Table 16. Valid Divide Ratio Configurations
Bus-to-Core Multiplier Configured
by PLL_CFG[0:4]
(see Table 13)
Bus-to-Core Multiplier with
HID1[DFS1] = 1
(÷2)
2x
N/A
3x
N/A
MPC7447A RISC Microprocessor Hardware Specifications, Rev. 5
50
Freescale Semiconductor
System Design Information
Table 16. Valid Divide Ratio Configurations (continued)
9.8.5.3
Bus-to-Core Multiplier Configured
by PLL_CFG[0:4]
(see Table 13)
Bus-to-Core Multiplier with
HID1[DFS1] = 1
(÷2)
4x
2x
5x
2.5x
5.5x
N/A
6x
3x
6.5x
N/A
7x
3.5x
7.5x
N/A
8x
4x
8.5x
N/A
9x
4.5x
9.5x
N/A
10x
5x
10.5x
N/A
11x
5.5x
11.5x
N/A
12x
6x
12.5x
N/A
13x
6.5x
13.5x
N/A
14x
7x
15x
7.5x
16x
8x
17x
8.5x
18x
9x
20x
10x
21x
10.5x
24x
12x
28x
14x
Minimum Core Frequency Requirements with DFS
In many systems, enabling DFS can result in very low processor core frequencies. However, care must be
taken to ensure that the resulting processor core frequency is within the limits specified in Table 8. Proper
operation of the device is not guaranteed at core frequencies below the specified minimum fcore.
MPC7447A RISC Microprocessor Hardware Specifications, Rev. 5
Freescale Semiconductor
51
Document Revision History
10 Document Revision History
Table 17 provides a revision history for this hardware specification.
Table 17. Document Revision History
Revision
Number
Date
Substantive Changes
5
01/30/2005 Corrected RoHS BGA sphere diameter dimensions
4
09/23/2005 Added RoHS BGA case outlines and part numbers.
Removed note references for CI and WT in Table 12
3
08/23/2005 Added “Section 9.1.2, “System Bus Clock (SYSCLK) and Spread Spectrum Sources”
Section 9.8, “Thermal Management Information”: Added vendor to list
Section 9.8.3, “Heat Sink Selection Example”: Correct silicon die and underfil/bump model dimensions
2
02/16/2005 Changed die size
Table 8: Modified jitter specifications to conform to JEDEC standards, changed jitter specification to
cycle-to-cycle jitter (instead of long- and short-term jitter); changed jitter bandwidth recommendations.
Added information for LGA package.
1
—
Added tKHTSV, tKHARV, tKHTSX, and tKHARX to Table 9; these were previously grouped with tKHOV and
tKHOX. NOTE: Documentation change only; the values for the output valid and output hold AC timing
specifications remain unchanged for TS, ARTRY, and SHD[0:1].
Added derating section with table; added 1000 MHz speed bin
0.1
—
Retitled Table 19 to include document order information for MC7447AnnnnNx series hardware
specification addendum.
0
—
Initial revision.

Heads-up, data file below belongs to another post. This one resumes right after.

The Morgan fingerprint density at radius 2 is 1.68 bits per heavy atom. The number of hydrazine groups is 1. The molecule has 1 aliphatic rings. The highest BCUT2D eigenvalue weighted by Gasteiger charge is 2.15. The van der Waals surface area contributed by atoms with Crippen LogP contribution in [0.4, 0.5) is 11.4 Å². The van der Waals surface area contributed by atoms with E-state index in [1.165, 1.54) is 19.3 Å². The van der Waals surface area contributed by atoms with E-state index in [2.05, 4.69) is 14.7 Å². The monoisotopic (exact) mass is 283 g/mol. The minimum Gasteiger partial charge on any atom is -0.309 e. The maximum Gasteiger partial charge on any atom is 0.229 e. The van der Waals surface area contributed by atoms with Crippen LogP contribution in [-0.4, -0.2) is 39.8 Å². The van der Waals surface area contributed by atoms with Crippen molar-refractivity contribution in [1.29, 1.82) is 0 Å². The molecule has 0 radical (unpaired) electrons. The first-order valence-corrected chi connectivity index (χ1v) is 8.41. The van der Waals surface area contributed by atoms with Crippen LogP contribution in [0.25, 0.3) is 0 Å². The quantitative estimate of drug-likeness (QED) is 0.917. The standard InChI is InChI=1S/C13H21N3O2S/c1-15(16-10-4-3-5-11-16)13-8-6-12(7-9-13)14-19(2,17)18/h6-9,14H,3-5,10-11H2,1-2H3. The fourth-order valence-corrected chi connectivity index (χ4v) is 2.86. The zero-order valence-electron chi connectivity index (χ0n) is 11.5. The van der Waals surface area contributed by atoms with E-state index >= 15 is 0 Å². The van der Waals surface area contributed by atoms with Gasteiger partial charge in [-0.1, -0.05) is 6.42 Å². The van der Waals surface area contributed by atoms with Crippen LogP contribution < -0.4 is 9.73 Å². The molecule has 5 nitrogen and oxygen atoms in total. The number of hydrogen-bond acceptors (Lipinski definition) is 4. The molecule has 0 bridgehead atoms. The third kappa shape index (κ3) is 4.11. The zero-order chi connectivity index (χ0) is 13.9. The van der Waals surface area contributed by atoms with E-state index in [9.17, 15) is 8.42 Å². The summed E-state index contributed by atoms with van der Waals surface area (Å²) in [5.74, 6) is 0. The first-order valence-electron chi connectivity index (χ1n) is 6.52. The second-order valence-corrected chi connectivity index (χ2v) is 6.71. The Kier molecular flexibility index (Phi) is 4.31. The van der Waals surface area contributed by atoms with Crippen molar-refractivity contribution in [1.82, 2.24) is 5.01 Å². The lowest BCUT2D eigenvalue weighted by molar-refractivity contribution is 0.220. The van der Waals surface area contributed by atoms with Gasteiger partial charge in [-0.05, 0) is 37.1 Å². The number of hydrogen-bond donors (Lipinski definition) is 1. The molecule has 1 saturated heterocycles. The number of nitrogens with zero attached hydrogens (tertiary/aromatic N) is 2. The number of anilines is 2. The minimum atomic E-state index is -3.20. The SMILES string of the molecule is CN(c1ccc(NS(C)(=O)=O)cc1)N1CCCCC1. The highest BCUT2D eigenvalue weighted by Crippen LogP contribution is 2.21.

11 Ordering Information
Ordering information for the parts fully covered by this specification document is provided in
Section 11.1, “Part Numbers Fully Addressed by This Document.” Note that the individual part numbers
correspond to a maximum processor core frequency. For available frequencies, contact a local Freescale
sales office. In addition to the processor frequency, the part numbering scheme also includes an application
modifier that may specify special application conditions. Each part number also contains a revision level
code that refers to the die mask revision number. Section 11.2, “Part Numbers Not Fully Addressed by This
Document,” lists the part numbers that do not fully conform to the specifications of this document. These
special part numbers require an additional document called a hardware specification addendum.
MPC7447A RISC Microprocessor Hardware Specifications, Rev. 5
52
Freescale Semiconductor
Ordering Information
11.1
Part Numbers Fully Addressed by This Document
Table 18 provides the Freescale part numbering nomenclature for the MPC7447A.
Table 18. Part Numbering Nomenclature
MC
7447A
xx
nnnn
L
x
Product
Code
Part
Identifier
Package
Processor
Frequency
Application
Modifier
Revision Level
MC
7447A
11.2
HX = HCTE BGA
VS = RoHS LGA
VU = RoHS BGA
1000
1267
1333
1420
L: 1.3 V ± 50 mV
0 to 105°C
B: 1.1:PVR = 8003 0101
Part Numbers Not Fully Addressed by This Document
Parts with application modifiers or revision levels not fully addressed in this specification document are
described in separate hardware specification addenda which supplement and supersede this document. As
such parts are released, these specifications will be listed in this section.
Table 19. Part Numbers Addressed by MC7447Axxnnnn Nx Series Hardware Specification Addendum
(Document Order No. MPC7447AECS01AD)
MC
7447A
xx
nnnn
N
x
Product
Code
Part
Identifier
Package
Processor
Frequency
Application Modifier
Revision Level
MC
7447A
HX = HCTE BGA
VS = RoHS LGA
VU = RoHS BGA
600
733
867
1000
1167
N: 1.1 V ± 50 mV
0 to 105°C
B:1.1: PVR = 8003 0101
MPC7447A RISC Microprocessor Hardware Specifications, Rev. 5
Freescale Semiconductor
53
Ordering Information